\displaystyle \begin{aligned} \begin{aligned} {} A_{\alpha \beta \gamma \delta } &=hC_{\alpha \beta \gamma \delta }^{\sigma } ,\;\\ D_{\alpha \beta \gamma \delta } &=\frac{h^{3}}{12}C_{\alpha \beta \gamma\delta}^{\sigma} \quad{\mbox{and}}\\ F_{\alpha \beta } &=\frac{5h}{6}C_{\alpha 3\beta 3}. \end{aligned} \end{aligned}
(43)

Note that the membrane problem for U α generalized displacements is fully uncoupled from the bending problem for U3 and ϕ α generalized displacements. This is because of the monoclinic symmetry assumed in (4) and the mirror symmetry with respect to the midplane of the plate. For heterogeneous plates, this uncoupling is not always true “Anisotropic and Refined Plate Theories”.

Finally, the so-called “shear correction factor” 5/6 taking into account the nonuniform distribution of the out-of-plane shear stress was obtained. Note that, when dealing with heterogeneous plates, this definition is meaningless since several shear stiffness moduli may be involved in the shear force constitutive equation.

Static Boundary Conditions

It is also possible to enforce static boundary conditions on the lateral boundary of the plate. However, whereas kinematic boundary conditions are satisfied weakly on the boundary, the static derivation from Reissner requires that static boundary conditions are satisfied strongly on the boundary. Hence, considering the form of the stress approximation (32), only stress distributions through the thickness of the following form:
\displaystyle \begin{aligned} \begin{aligned} T_{\alpha }^{d} &=\frac{1}{h}N_{\alpha }^{d} +\frac{12x_{3} }{h^{3}}M_{\alpha }^{d} \quad {\mbox{and}}\\ \; T_{3}^{d} &=\frac{3}{2h} \left( {1-\frac{4x_{3}^{2} }{h^{2}}} \right)Q^{d}, \end{aligned} \end{aligned}
(44)
may be enforced on the lateral boundary $$\partial \omega ^{\sigma }\times {\mathcal {T}}$$. Here, ∂ω σ denotes the portion of the boundary where static conditions may apply. They correspond to the following plate static boundary conditions:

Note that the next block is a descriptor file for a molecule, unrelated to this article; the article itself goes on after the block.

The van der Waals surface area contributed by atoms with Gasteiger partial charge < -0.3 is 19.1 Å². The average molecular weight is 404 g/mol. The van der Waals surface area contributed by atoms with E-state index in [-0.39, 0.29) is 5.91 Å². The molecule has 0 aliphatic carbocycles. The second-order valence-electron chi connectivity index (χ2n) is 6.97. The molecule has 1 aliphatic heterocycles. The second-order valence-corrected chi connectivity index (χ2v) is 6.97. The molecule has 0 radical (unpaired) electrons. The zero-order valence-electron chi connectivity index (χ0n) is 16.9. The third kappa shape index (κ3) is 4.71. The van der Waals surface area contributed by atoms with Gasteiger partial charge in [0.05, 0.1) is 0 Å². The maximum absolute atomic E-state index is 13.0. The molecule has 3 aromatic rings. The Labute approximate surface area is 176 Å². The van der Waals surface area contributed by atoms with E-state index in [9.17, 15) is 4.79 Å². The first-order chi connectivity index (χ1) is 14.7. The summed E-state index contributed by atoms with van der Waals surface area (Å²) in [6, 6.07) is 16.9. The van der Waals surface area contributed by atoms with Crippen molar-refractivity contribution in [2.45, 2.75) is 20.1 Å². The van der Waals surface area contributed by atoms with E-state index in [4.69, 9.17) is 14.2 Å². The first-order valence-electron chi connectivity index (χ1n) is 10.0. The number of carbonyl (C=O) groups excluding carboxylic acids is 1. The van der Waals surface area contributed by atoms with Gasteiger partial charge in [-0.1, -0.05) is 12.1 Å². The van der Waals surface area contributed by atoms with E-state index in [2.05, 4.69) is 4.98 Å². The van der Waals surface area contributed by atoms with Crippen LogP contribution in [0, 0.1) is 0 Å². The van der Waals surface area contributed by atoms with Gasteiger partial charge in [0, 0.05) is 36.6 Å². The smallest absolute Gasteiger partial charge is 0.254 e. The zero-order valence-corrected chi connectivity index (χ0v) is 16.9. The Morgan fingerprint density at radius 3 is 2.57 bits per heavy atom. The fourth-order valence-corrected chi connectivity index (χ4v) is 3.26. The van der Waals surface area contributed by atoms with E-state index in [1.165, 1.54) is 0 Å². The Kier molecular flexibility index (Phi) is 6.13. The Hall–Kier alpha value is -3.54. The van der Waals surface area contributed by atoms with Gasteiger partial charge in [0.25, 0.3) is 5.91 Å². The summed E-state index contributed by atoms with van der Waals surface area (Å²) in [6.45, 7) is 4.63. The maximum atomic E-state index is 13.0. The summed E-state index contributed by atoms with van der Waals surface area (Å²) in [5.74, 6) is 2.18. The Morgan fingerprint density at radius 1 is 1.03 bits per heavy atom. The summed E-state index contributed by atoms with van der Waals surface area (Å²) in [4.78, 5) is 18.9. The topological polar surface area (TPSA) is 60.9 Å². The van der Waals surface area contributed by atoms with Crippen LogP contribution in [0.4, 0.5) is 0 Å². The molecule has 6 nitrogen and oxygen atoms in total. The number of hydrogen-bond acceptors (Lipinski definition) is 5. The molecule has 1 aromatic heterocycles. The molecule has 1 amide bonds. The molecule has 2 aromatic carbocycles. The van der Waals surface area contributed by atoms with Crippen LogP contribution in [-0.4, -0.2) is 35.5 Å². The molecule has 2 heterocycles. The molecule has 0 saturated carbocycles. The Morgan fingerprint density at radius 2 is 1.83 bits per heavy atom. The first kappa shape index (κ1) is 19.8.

\displaystyle \begin{aligned} \begin{aligned} N_{\alpha \beta } n_{\beta } &=N_{\alpha }^{d} , {M_{\alpha \beta } n_{\beta } =M_{\alpha }^{d} }\quad {\mbox{and}} \;\\ {Q_{\alpha } n_{\alpha } }&=Q^{d} \ {\mbox{on}} \ {\partial \omega^{\sigma }} , \end{aligned} \end{aligned}
(45)
where $$N_{\alpha }^{d}$$ is an in-plane traction, $$M_{\alpha }^{d}$$ is an in-plane couple, and Q d is a shear force enforced on the boundary. A direct consequence is that traction free boundary conditions are strongly satisfied with Reissner plate model.

Conclusion

The approaches from Hencky and Reissner for deriving a thick plate theory are often confused in the literature. Whereas they are closely related, they actually yield different plate models which suffer from different limitations.

The kinematic derivation from Hencky is probably the most straightforward but leads to incorrect estimates of the local stresses as well as the plate’s constitutive equations. The constitutive equations derived by Reissner are commonly used to correct Hencky’s model.

The extension of this model to the case of laminated plates was early performed (Yang et al., 1966). This approach is referred to as first-order shear deformation theory and suffers even more critically from the inconsistencies encountered for homogeneous plates. The advantage of this approach is that its kinematics may be extended to large displacements and rotations.

A natural strategy for solving these inconsistencies is to enrich the plate kinematics so that it can accommodate free boundaries at the upper and lower face of the plate. This is the main concept behind hierarchical models (Babuška and Li, 1992; Paumier and Raoult, 1997; Alessandrini et al., 1999) where the 3D displacement is assumed as a polynomial of the out-of-plane coordinate and each monomial is multiplied by an in-plane function being a generalized plate displacement. However, this requires more plate kinematic degrees of freedom than those of Reissner-Hencky models.

The static derivation from Reissner leads to a very accurate model in the framework of static linear elasticity and it was observed empirically that it converges faster than Kirchhoff-Love model in some specific configurations (Lebée and Sab, 2017b). However, its rigorous extension to laminated plates requires the introduction of numerous additional plate degrees of freedom and is impractical for engineering applications (Lebée and Sab, 2017a).

References